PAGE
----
Dalia Quiros-Moran's Guide to Afro-Cuban Herbalism lists it as sacred to Elegba and Yemoja in Lucumí. It is used to 'freshen' sacred objects, helping to renew their vigor. According to Lydia Cabrera's El Monte, it can be used in baths for improving luck. Jose Flavio Pessoa-de Barros & Eduardo Napoleão's Ewé Òrìsà lists it as sacred to Oxalá (Obatalá), and is a feminine plant and elementally, water. They note that, like all plants of Oxalá, it can be used for any orixá, and is used principally in baths, considered cold and calming. It can be used as a ritual substitute for okra, and is known to save humanity from disease and death through the ashé of Obatala and Yemoja. 

While I am an olosha, the use of this herb for its rejuvenating properties is not limited to formal use within orisha ceremonies. I have found great results in using verdolaga when an item is accidentally neglected for some time, like when travel keeps you away from your altars and shrines, or you find an old item that was packed away. Verdolaga has the power to rejuvenate these objects and a simple wash can be made that allows this natural recharging to occur. 

 + A Wash to Strengthen and Rejuvenate Spirit + 

You will need:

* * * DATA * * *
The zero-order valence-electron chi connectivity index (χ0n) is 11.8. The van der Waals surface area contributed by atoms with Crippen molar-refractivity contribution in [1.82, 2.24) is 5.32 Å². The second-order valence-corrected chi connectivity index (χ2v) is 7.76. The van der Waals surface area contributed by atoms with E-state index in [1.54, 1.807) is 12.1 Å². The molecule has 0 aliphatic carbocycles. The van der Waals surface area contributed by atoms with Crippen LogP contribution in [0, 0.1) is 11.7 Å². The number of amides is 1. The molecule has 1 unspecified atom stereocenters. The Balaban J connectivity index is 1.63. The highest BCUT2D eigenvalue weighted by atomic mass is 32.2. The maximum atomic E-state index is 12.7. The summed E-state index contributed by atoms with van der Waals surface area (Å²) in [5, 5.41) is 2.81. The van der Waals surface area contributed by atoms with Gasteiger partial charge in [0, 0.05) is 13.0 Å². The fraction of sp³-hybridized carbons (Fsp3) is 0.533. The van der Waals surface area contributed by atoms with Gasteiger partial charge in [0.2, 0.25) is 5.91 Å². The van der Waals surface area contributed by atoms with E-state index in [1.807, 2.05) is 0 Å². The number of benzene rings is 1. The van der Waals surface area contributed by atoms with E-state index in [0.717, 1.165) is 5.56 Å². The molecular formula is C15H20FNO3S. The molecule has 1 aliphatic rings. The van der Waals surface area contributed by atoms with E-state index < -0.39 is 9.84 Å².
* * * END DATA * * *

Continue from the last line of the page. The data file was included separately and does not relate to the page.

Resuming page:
• river or rain water
  • an amount of fresh verdolaga/purslane - a handful should do it
  • Holy Water (or First Rain of May, or Water from Seven Different Places)
  • prayers or songs sacred to the spirit you wish to call
  • small candle (tea light, penny/shabbat candle, etc.)
  • item(s) to be washed
  • bowl



Pour an amount of the water in a bowl - metal is avoided by some, but this is a personal decision. Take the verdolaga and with respect for the plant tap it on the top, bottom, left and right of the bowl, and then fold and begin tearing and shredding it by hand at the level of the water. This allows the juices of the plant to go into the water, and the two qualities of flowing water and rejuvenation are mixed. Add sacred water (holy water, etc.) to further strengthen the wash. If so inclined, saliva may be added - especially after prayer.

Rinse the item in this mixture, continually pouring the water over the object while saying or singing praises to the spirit it is connected to. If the spirit has a number associated with it, consider pouring the wash over the object in corresponding measure. Allow the object to air dry, burning one small candle, letting the object sit for the duration of its light. 

You could easily make a bath using the same ingredients, adding milk, cascarilla, and a few other plants like prodigiosa, rosemary, and basil to make a white bath for peace, luck and health. Pour the mixture over the head or over the shoulders after bathing. 

Customary Disclaimer: I do not intend this wash or bath as a substitute for traditional herbal waters (omiero) used in orisha religions. While verdolaga can be put on igbas to help refresh them, especially to appease Yemoja, this is always done under guidance, as are baths. Follow the protocol for your house.